Mats Berdal

Mats Berdal
King's College London | KCL · Department of War Studies

DPhil (OXON)

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90
Publications
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1,358
Citations

Publications

Publications (90)
Article
South Sudan's tragic history of independent statehood raises important questions about the future of the United Nations Mission in South Sudan (UNMISS). UNMISS cannot bring peace to the country on its own. For that to happen, South Sudan's militarised form of governance and political economy must be transformed. Recognising UNMISS's limitations doe...
Chapter
UN peace operations have, since their inception, touched on core issues and concepts at the heart of the study of international relations: conflict and cooperation; sovereignty and intervention; norms and norm diffusion; the use and utility of military force; and the changing character of armed conflict. To study UN peacekeeping, therefore, is also...
Chapter
Peace agreements cannot by themselves deliver just and lasting peace. Even so, peace agreements clearly matter. Poorly designed and inadequately supported, they can deepen and entrench pre-war patterns of conflict, exacerbate intra-elite competition, accentuate both socio-economic and political grievances, and, ultimately, open new fissures within...
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Three books on peacekeeping explore the elusiveness and complexity, but also the feasibility, of UN-facilitated peace.
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Efforts to "operationalize" the Responsibility to Protect (R2P) continue to encounter resistance from key member states. Where it matters most, among vulnerable civilian populations caught up in war, the R2P appears to be making scant difference. Rising geopolitical tensions have added to a growing sense of pessimism among R2P advocates. Unsurprisi...
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In 2003, NATO set out to support the establishment of 'a self-sustaining, moderate and democratic Afghan government able to exercise its authority and to operate throughout Afghanistan.' The article examines why NATO's attempt to bring stability to Afghanistan over the decade that followed failed to advance its initial and highly ambitious vision f...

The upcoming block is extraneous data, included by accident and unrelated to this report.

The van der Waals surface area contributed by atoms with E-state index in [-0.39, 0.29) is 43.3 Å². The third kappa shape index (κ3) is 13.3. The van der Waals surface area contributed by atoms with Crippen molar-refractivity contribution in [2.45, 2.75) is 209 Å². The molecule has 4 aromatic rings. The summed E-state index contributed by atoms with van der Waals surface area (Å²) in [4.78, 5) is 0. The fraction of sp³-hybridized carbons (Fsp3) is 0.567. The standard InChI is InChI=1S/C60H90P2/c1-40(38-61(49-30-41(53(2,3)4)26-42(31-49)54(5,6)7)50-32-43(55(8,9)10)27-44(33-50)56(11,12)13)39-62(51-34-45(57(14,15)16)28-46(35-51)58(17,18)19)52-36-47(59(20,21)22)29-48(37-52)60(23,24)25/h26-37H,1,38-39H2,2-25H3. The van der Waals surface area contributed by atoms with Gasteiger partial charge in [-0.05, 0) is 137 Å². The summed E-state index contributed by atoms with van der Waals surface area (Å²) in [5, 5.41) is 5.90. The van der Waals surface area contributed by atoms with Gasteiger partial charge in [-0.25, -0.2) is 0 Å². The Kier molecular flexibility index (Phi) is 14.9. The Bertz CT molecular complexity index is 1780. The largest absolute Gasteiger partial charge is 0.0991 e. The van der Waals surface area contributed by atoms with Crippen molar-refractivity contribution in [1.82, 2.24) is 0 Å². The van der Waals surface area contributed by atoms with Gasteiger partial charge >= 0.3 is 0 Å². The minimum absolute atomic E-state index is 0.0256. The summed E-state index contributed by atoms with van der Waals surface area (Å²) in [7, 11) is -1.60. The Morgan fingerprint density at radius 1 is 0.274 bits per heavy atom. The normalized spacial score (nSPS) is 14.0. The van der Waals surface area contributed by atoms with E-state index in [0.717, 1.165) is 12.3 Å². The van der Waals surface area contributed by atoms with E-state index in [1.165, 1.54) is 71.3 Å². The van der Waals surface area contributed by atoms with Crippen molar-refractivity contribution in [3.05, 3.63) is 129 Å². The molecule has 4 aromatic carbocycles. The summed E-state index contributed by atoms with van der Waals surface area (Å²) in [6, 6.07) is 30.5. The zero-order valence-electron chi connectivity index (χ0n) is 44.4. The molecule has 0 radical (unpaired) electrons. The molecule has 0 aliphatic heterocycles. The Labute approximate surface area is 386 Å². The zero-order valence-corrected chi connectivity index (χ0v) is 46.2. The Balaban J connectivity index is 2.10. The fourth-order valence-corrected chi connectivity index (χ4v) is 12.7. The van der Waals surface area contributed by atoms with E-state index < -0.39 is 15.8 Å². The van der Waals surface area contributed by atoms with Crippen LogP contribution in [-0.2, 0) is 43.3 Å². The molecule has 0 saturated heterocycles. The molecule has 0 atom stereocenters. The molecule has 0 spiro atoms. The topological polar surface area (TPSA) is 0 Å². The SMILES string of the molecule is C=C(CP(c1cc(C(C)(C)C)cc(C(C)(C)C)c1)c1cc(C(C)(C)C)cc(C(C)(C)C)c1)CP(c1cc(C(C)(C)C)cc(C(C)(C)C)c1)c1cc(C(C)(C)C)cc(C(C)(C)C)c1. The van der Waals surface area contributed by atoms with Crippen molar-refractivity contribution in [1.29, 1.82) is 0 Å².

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The chapter traces the thinking and the practices surrounding the use of force by UN peacekeepers from the conceptual foundations laid in the era of classical peacekeeping to the contemporary focus on the protection of civilians and more “robust” operations. At the tactical level, a properly equipped and properly commanded force has on occasion bee...
Chapter
"Power after Peace" is an introduction to the book Political Economy of Statebuilding, edited by Mats Berdal and Dominik Zaum and in 2012 published (paperback 2013).
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This a book review of Protection of Civilians, edited by Ralph Mamiya et. al. for OUP, 2016
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The article examines the findings of the Commission of Inquiry established by the Norwegian government in 2014 to evaluate all aspects of Norway’s civilian and military contribution to the international operation in Afghanistan from 2001 to 2014. Concerned with the wider implications of the Commission’s findings, it focuses on two issues in particu...
Book
This volume examines and evaluates the impact of international statebuilding interventions on the political economy of post-conflict countries over the past 20 years. While statebuilding today is typically discussed in the context of “peacebuilding” and “stabilization” operations, the current phase of interest in external interventions to (re)build...
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Thematic essay on the state and challenges of United Nations peacekeeping.
Chapter
The post-Cold War era witnessed a growing tendency to justify the use and the threat of use of military force in international relations on humanitarian grounds. Freedman’s writing on the use of armed force in pursuit of humanitarian goals and his contribution to the field are explored in this chapter. He rejects the traditional dichotomies in Inte...
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The article considers the state of UN peacekeeping through the prism of its long-running operation in the Democratic Republic of the Congo (DRC). Focusing in particular on the challenges raised by use of force and the protection of civilians in conditions of ongoing armed conflict, it argues that UN field operations must be aligned much more closel...
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Although the demand for UN peacekeepers shows little sign of abating, a sense of uncertainty and malaise continues to colour discussions about the future of UN peacekeeping. Of the many issues facing the UN High-Level Independent Panel on Peace Operations that was set up in 2014, the use of force by UN peacekeepers is likely to attract particular a...
Chapter
The relationship between the history and evolution of United Nations (UN) peacekeeping on the one hand, and the emergence of the doctrine of a Responsibility to Protect (R2P) on the other, is intimate, complex and paradoxical. The element of intimacy is most obvious in relation to the immediate origins of R2P. The central idea underlying it - that...